Measured noise levels between 15.00 and 23.00


-   The LA90 noise level at the nearest apartments = 47dB

-   Average noise levels (LAeqT) = 59dB


These levels were higher earlier during the day, being 54dB and 62dB respectively.


Predicted average noise levels were 54-58 dBa (normal use) and 60-67 dBa (peak use).


5.23 To put this into context, guidance advises that changes over 5dB can lead to an adverse effect.  A typical high street has noise levels of between 60 and 70 dBa.


5.24 The applicant’s noise assessment recommended against live music performance from the stage.  This was accepted by the applicants and a condition imposed to this effect on the original permission.  The condition must be re-imposed and adhered to.


5.25 The original permission had conditions to control noise, specifically preventing amplified music being audible beyond the site boundary, limiting capacity at 9pm by only allowing customers to gather in parts of the site better enclosed therefore shielded from neighbouring residents and an overall closing time of 11pm.  These conditions were breached in the past and consequently (primarily due to amplified music) there was a demonstrable adverse effect on neighbours’ amenity.  The Council subsequently took enforcement action. 


5.26 The complaints due to noise disturbance resulted in a breach of condition enforcement notice, served in February 2020.  The notice referred to non-compliance with conditions 14 and 16, which related to areas required to close at 9pm and the control of amplified music respectively.  No further complaints have been received since the notice was issued.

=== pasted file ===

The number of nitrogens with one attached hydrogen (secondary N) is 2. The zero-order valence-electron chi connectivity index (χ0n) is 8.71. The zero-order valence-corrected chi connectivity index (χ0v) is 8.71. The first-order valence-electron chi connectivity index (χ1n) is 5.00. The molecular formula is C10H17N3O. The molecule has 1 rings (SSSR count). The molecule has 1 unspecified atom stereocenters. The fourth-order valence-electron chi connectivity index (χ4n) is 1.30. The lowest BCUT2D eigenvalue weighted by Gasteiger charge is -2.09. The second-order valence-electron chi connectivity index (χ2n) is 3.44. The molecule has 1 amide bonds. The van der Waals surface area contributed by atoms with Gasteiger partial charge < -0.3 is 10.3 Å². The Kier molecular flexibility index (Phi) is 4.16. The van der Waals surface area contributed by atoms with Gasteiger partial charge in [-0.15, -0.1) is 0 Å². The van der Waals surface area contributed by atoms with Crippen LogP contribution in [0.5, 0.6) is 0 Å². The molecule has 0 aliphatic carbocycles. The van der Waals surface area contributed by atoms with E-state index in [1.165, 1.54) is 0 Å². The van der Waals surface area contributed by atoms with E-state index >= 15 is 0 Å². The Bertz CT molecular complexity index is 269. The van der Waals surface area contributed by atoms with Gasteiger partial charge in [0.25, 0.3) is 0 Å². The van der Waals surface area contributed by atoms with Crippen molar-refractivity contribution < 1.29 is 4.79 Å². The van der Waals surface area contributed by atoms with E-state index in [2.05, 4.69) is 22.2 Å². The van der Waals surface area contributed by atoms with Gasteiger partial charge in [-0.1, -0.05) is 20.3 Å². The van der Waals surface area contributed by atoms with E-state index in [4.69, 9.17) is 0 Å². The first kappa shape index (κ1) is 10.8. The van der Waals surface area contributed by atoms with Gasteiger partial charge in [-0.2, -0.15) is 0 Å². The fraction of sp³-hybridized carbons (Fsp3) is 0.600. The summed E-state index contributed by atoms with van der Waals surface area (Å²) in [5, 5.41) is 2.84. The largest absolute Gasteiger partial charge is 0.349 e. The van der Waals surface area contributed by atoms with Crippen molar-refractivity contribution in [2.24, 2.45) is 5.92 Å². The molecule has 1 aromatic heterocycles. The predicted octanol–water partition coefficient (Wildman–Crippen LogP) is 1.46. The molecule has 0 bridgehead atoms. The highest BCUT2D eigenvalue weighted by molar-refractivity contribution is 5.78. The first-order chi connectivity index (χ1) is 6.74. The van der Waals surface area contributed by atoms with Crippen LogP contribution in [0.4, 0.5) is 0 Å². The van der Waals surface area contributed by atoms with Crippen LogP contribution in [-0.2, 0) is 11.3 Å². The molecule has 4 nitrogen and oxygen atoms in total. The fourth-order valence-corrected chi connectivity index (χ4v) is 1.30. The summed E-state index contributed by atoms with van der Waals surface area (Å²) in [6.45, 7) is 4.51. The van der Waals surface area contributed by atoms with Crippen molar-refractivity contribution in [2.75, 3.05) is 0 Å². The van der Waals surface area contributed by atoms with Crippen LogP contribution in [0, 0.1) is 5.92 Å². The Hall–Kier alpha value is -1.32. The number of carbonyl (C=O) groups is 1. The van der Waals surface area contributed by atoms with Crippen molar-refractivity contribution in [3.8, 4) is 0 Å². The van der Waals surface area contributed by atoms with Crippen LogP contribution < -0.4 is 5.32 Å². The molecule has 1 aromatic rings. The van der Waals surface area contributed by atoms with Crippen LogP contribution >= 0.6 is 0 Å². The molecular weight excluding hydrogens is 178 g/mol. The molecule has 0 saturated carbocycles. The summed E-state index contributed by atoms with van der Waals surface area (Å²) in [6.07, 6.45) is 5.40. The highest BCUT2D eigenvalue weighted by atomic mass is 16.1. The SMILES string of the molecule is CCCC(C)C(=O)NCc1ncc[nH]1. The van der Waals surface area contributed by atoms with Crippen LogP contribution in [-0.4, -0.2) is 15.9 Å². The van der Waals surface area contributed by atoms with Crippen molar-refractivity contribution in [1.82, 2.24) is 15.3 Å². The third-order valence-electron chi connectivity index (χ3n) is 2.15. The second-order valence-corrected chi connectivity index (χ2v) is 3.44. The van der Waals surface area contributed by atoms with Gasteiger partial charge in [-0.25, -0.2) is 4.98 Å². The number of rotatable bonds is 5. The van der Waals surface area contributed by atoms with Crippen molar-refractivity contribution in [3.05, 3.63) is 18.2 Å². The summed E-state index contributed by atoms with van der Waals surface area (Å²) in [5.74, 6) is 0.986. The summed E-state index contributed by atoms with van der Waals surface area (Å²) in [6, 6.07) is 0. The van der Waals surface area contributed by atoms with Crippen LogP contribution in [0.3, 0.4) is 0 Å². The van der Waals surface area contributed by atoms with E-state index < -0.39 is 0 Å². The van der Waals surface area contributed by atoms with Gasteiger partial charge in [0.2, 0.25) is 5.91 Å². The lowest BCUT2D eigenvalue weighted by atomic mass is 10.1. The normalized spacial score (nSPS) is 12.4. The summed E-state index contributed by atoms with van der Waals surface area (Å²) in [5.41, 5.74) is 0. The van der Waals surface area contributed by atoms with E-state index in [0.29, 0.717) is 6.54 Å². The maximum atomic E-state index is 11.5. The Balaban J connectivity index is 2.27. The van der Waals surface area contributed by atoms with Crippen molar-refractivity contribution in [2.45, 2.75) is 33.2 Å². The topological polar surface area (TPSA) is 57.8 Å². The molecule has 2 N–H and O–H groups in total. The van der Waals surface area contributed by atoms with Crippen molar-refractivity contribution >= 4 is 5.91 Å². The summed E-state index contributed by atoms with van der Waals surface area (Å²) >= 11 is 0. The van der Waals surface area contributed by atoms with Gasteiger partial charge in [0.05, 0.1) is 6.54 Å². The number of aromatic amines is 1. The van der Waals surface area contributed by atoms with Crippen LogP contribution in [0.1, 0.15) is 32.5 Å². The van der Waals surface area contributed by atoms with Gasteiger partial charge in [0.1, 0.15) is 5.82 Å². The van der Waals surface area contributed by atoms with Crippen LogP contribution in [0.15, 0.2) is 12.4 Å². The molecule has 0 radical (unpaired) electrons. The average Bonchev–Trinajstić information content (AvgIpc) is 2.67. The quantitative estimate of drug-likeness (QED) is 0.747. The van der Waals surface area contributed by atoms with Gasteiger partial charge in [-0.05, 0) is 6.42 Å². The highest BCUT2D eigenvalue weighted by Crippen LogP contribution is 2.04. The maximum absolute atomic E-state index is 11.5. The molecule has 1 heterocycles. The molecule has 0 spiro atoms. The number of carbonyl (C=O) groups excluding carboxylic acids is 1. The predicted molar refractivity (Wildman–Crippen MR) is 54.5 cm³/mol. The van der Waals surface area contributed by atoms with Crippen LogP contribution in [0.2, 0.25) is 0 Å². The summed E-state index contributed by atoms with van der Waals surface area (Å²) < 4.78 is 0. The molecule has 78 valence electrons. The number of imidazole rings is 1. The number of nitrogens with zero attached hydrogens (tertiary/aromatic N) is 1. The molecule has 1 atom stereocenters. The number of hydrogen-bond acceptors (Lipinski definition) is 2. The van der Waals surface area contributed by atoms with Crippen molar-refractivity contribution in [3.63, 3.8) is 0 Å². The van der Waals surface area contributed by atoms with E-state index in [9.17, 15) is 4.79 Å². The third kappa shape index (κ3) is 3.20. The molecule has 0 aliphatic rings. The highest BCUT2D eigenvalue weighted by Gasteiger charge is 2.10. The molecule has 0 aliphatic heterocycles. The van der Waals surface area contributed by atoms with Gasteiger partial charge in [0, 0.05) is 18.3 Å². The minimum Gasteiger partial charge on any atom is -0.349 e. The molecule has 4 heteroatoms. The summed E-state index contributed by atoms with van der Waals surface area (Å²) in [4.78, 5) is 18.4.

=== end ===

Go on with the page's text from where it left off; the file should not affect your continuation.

5.27 The applicants have raised concern about areas not being able to operate after 9pm as the majority of the ground floor seating is within this area (at the southern end of the site, by the ‘performance stage’ and community hub).  An alternative condition is suggested which requires approval of a management strategy for the site.  As part of this measure customers in this area would be seated only (others would be directed to more enclosed parts of the site, further from neighbours).  This would lead to smaller and more intimate groups occupying the space, and consequently a reduced risk of raised voices.